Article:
And hey, everyone in the world, except the LP allies, admires the Philippines President!

      1. Same. His post is more like he’s a whiny, little bitch who knew about the issue yet try to twist it for his own personal ends.

    2. “Seems like Maria Ressa and her team are tough to beat, aren’t they? ”

      And what rock have you been hibernating under all this time?

    3. Maybe you and your boss Andanar, Roque and Duterte have to change strategy in order not to be left behind by the influential power of Maria Ressa. Until then, enjoy the dirt she’s throwing each day.

      Nice strawman, kid. Seems you’re telling me that you’re just that delusional or you’re just trolling. A Yellowtard, perhaps?

      Please, stop. Your assumptions parade makes you even more desperate….

    4. Indeed, “Maria Ressa and her team are tough to beat,” because Rappler is a relatively large organisation with lots of resources compared to the small blogs such as GRP that challenge it. They also appeal to the easy positions to take on the issues — the traditional “disente” position that appeals to both polite company and the Catholic Church, both of which are entrusted with the furthering of the status quo that is the root of the Philippines’ societal dysfunction.

      Nonetheless, it is evident that Rappler is in decline — a testament to the power of consistency in focus and the coherence of the framework of principles applied to challenging their ideas.

  2. I think a problem of understanding what is happening in the Philippines is several fold. First the mix of languages used making it extremely difficult to translate. I read media from many countries around the world and FB or Google easily translate them into English but not the Tagalog/English or various Tagalog local variations. This means much of what is written is not accessible to a none Tagalog audience. Another issue and one I hugely struggle with is determining fact from fiction here in the Philippines. There is no middle road, balanced perspective, no good political analysis on tv, no balanced in depth news broadcasting to add historical perspective on issues and almost no outlet for the voice and opinions for the common Filipino. For an outsider such as myself wishing to understand and learn the vox politics here in the Philippines is very difficult. Perhaps it is up to the Filipino media to explain what is happening with more clarity so others can fully understand. The foreign media try hard to understand but often confronted with diametrically opposing messages in a strange hybrid language and these days the media want fast and easy headlines.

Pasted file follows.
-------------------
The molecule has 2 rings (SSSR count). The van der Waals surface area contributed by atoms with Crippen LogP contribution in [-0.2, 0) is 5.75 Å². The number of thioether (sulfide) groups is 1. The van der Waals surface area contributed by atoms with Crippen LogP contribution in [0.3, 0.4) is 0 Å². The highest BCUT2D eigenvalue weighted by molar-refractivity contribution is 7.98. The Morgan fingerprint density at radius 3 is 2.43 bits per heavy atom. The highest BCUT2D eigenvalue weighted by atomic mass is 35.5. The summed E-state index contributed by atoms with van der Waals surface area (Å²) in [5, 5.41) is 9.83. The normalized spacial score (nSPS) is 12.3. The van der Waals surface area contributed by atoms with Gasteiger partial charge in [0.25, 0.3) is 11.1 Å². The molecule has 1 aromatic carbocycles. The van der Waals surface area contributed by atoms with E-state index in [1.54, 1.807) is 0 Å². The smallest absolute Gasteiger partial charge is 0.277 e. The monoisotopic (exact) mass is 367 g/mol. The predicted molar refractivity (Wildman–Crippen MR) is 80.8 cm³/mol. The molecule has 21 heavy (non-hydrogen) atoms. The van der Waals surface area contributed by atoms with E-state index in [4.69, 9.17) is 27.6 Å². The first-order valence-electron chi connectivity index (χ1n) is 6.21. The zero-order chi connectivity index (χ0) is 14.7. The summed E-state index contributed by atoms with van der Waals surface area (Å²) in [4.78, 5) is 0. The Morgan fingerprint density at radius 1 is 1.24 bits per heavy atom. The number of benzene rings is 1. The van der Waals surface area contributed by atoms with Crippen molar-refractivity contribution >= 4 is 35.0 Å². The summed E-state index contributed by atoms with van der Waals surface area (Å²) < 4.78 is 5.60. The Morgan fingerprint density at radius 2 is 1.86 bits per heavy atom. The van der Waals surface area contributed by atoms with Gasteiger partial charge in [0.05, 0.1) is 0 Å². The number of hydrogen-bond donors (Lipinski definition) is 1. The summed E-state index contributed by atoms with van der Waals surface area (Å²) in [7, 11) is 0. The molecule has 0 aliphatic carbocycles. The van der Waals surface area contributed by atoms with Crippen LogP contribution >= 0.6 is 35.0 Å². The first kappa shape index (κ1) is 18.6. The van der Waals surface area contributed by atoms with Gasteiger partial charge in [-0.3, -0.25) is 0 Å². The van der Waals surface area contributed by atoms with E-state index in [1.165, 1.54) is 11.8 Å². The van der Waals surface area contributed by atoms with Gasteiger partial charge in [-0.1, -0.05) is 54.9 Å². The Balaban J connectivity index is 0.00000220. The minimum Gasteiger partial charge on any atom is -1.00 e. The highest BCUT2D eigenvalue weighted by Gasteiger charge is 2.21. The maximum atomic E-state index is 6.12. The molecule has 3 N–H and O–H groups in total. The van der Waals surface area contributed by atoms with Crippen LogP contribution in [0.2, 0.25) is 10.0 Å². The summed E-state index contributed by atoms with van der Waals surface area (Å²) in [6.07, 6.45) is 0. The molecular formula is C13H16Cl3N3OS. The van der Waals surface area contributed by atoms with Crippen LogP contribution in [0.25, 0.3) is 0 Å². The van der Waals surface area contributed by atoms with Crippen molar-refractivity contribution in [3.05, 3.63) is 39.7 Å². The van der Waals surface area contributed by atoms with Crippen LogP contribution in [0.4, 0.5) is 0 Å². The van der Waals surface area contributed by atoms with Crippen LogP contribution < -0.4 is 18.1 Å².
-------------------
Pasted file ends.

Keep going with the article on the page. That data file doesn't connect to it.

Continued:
1. Indeed, a lot of the Philippines’ “thought leaders” cannot seem to articulate their ideas and positions on key national issues in a manner unencumbered by personal loyalties. This lack of thought leadership delivered from the point of view of people who apply a disaffected outsider’s perspective seems to be one of the main contributors to the problem of lack of depth and balance in analysis you observe.

  3. Filipinos has now grown wiser. They just don’t believe what the Philippine mainstream media is telling them. The Propaganda Machine of the Aquino Cojuangco political axis, has oversold its promises/propaganda of Ninoy Aquino, Jr. martyrdom and Cory Aquino’s sainthood.

    Panot Aquino III was elected President. This incompetent Dude, simply cannot deliver, what the Aquino Cojuangco political axis, had promised to the Filipino people.

    Maria Reesa’s Rappler.com is just one of the propaganda tools of this political entity. The Filipinos did not bite the Aquino propaganda. So, Maria Reesa went to sell this political propaganda to Western media. The purpose is to cancel all trade agreements and trade preferences, of these Western countries with the Philippines. Maria Reesa, wants these Western countries to impose Trade Sanction, against the Philippines.

    This is the evil purpose, of the Aquino Cojuangco political axis. They failed in their attempt of impeaching Pres. Duterte. Imposing Trade Sanctions on the Philippines, may result in economic hardships of the Filipino people. Then, the Filipinos wouldl turn against Pres. Duterte.

    It is an evil Plan C, of the Aquino Cojuangco political axis to gain back their lost power !

  4. That “Facebook Deal with Duterte” sounds like drivel, because Facebook wouldn’t be closing up accounts of pro-Duterte people if that was true.

    1. I should add about that thing I read before, the chapter which Marc Stanton titled “Stereotyping Asians on Western TV News,” in the book Media and Culture: Global Homogeneity and Local Identity. In it, he says Asia is always portrayed as backward and barbaric in western media, and if Asians have their their own agenda for their own culture, it is portrayed as a bad thing. I believe this was used to badmouth the disciplined culture and government of Singapore in the eyes of the press, and is now being used to portray Duterte as opposed to what the west stands for, i.e. “human rights.” But “human rights” is more like a stand-in term for “western government’s selfish agendas to impose on others.”

  5. Sad to see the disappearing commenters (apart from writers and Hyden) on this site. But I guess that’s the price of myopic and one sided articles.

      1. “Strawman” seems to be a favourite of yours. Perhaps to show it the love you truly feel for making you sound pseudo-intellectual you should check out the meaning?

    1. True that. The article quality is a bit random these days, and a once-vibrant community of commenters have completely lost interest. What’s really depressing is that all the other blogs about the Philippines – and there aren’t many – are even worse.

  6. It’s not that Western media is clueless of Filipino affairs; they just chose to stay out of it because it’s heavily influenced by Chinese-controlled media with tight lips. The same goes with Western businesses not fully engaging themselves in the Philippine economy with Chinese businesses; the latter have a tight purse.